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Terminal - All commands - 11,610 results
ps -u $USER |grep $1 | awk '{ print $1}'| xargs kill
2009-07-20 10:06:32
User: buffer
Functions: awk grep ps xargs
-4

Well this can come handy , when you don't feel like playing with pid rather if you know

the process name say "firefox",it would kill it.The script given below would kill the process with its name given as first parameter , though not robust enough to notify that process doesn't exist , well if you know what you are doing that's wouldn't be a problem.:)

----

killhim.sh

----

#!/bin/bash

ps -u $USER |grep $1 | awk '{ print $1}'| xargs kill

----

echo 00:29:36 | nawk -F: '{seconds=($1*60)*60; seconds=seconds+($2*60); seconds=seconds+$3; print seconds}'
grep -lir "text to find" *
TZ=GMT date -d "1970/01/01 00:29:36" +%s
sed -i "s/\(\x09\{1,\}\)\|\( \{1,\}\)/ /g;s/\(\x09\{1,\}$\)\|\( \{1,\}$\)//g" brisati.txt
2011-12-12 10:24:03
User: knoppix5
Functions: sed
-4

This command does the following:

- converts any sequence of multiple spaces/tabs to one space only

- completely removes any space(s)/tab(s) at the end of each line

(If spaces and tabs are mixed in a sequence i.e. [tab][tab][space][tab], you have to execute this command twice!)

find . -name "*.php" | xargs egrep -i -s 'specialFunction' > searchresult.txt
2009-02-23 15:25:49
User: tb323
Functions: egrep find xargs
-4

Will search recursively and output the searchResult.txt in the same folder you are located.

date -ud "1970/01/01 00:29:36" +%s
2011-11-01 17:02:46
User: frans
Functions: date
Tags: echo date time
-4

uses the -u switch for UTC

Another way could be

echo $(($(date -ud "00:29:36" +%s)%86400))
sudo shutdown 3600 -P
2013-04-14 16:14:23
Functions: shutdown sudo
-4

You can easily stop shutdowning process by CTRL+C

ifdata -pa eth0
ls -l | sed -e 's/--x/1/g' -e 's/-w-/2/g' -e 's/-wx/3/g' -e 's/r--/4/g' -e 's/r-x/5/g' -e 's/rw-/6/g' -e 's/rwx/7/g' -e 's/---/0/g'
date -j -v1d -v-0m -v-1d +'%m %d %Y'
2010-03-04 17:47:51
User: drewk
Functions: date
-4

This produces a parseable output of the last day of the month in future or past. Change the '-v-0m' to be a month plus or minus from the current system time.

echo "$(od -An -N4 -tu4 /dev/urandom) % 5 + 1" | bc
(echo "" | xsel -o) ; (programa | wgetpaste -s dpaste | awk '{print $7}' | xsel -ai)
2010-03-05 09:31:30
User: dvinchi666
Functions: awk echo
Tags: pipes paste
-4

manda la salida de un comando hacia un servicio de paste y coloca la url de ese paste en el portapapeles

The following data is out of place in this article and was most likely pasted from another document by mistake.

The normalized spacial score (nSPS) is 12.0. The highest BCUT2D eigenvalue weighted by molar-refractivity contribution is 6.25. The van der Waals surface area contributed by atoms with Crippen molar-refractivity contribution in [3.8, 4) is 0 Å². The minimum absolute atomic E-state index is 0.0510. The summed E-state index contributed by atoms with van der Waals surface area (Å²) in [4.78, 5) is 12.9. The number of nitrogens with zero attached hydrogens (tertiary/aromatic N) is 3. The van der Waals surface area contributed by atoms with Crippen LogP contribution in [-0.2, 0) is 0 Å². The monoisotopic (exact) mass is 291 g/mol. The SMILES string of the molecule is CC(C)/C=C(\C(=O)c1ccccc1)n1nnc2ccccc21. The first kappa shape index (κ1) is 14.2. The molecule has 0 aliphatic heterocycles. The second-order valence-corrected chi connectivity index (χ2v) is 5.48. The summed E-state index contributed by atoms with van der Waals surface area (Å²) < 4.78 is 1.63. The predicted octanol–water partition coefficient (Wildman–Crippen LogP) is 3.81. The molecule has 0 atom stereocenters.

wget -q -O - checkip.dyndns.org|sed -e 's/.*Current IP Address: //' -e 's/<.*$//'
echo -n "Press any key to continue..." && read
2009-11-06 22:49:46
User: matthewbauer
Functions: echo
-4

This works on some other version of read.

tar -xfv archive.zip
2010-10-14 08:19:16
User: vxbinaca
Functions: tar
-4

Simplicity tends to win out on commandlinefu.com Also, why type multiple filenames when range operators work too. Saves finger abuse and time and reduces the chances for mistakes.

sync; echo 3 > /proc/sys/vm/drop_caches
2011-04-26 21:12:06
User: renich
Functions: echo sync
-4

It clears caches from memory. It works fine on CentOS and Fedora. It will show you how much memory you need, for real.

cowsay `fortune` | toilet --gay -f term
curl http://en.m.wikipedia.org/wiki/List_of_Internet_top-level_domains | grep "<tr valign=\"top\">" | awk -F">" '{ print $5 }' | awk -F"<" '{ print $1 }'
2012-12-24 21:00:36
User: sxiii
Functions: awk grep
-4

Oneliner to get domain names list of all existing domain names (from wikipedia)

alias apt-get='sudo apt-get'
2009-02-10 22:45:49
User: mogsie
Functions: alias
-4

apt-get must be run as root, and it is useless to run it as your own user. So just run it as root. Saves you the "sudo !!" every time you're adding a package.

unzip \*.zip
2009-03-26 02:36:28
User: tiagofischer
Tags: unzip
-4

"unzip *.zip" doesn't work as expected, because unzip handle wildcards in a different way.

You just need to escape the wildcard or do in another way:

for f in *.zip; do unzip "$f"; done
hostinfo.sh
2009-02-11 01:15:14
User: kongxx
-4

#!/bin/sh

_HOSTNAME=`hostname`

_HOSTTYPE=`echo $HOSTTYPE`

_MACHINETYPE=`echo $MACHTYPE`

_OSTYPE=`echo $OSTYPE`

_VENDOR=`echo $VENDOR`

_KERNEL=`uname -r | awk -F- '{print $1}'`

_GLIBC=`ls /lib/libc-*.so | awk -F- '/lib/ {print $2}' | awk -F. '{print $1"."$2}'`

_MEM=`cat /proc/meminfo | awk '/MemTotal/ {print $2 $3}'`

_CPU=`cat /proc/cpuinfo | grep 'cpu MHz' | awk '{print $4}'`

echo '=============================='

echo 'HOSTNAME ' $_HOSTNAME

echo 'HOSTTYPE ' $_HOSTTYPE

echo 'MACHINETYPE ' $_MACHINETYPE

echo 'OSTYPE ' $_OSTYPE

echo 'VENDOR ' $_VENDOR

echo 'KERNEL ' $_KERNEL

echo 'GLIBC ' $_GLIBC

echo 'MEM INFO ' $_MEM

echo 'CPU INFO ' $_CPU

echo '=============================='

alias ltr 'ls -altr'
2011-06-11 03:22:13
User: drb532
Functions: alias
-4

Create an alias to list all contents of the current directory in "reverse" time order. Thus the last modified file will appear just above your next prompt. Useful for remembering where you left off modifying files in a folder or just noting recent changes.

csh format but bash syntax similar

unlink <linkname>
2009-03-12 01:52:24
User: topgun553
Functions: unlink
-4

if you had a symbolic link called "oldLink" in the current folder then you would want to do

unlink oldLink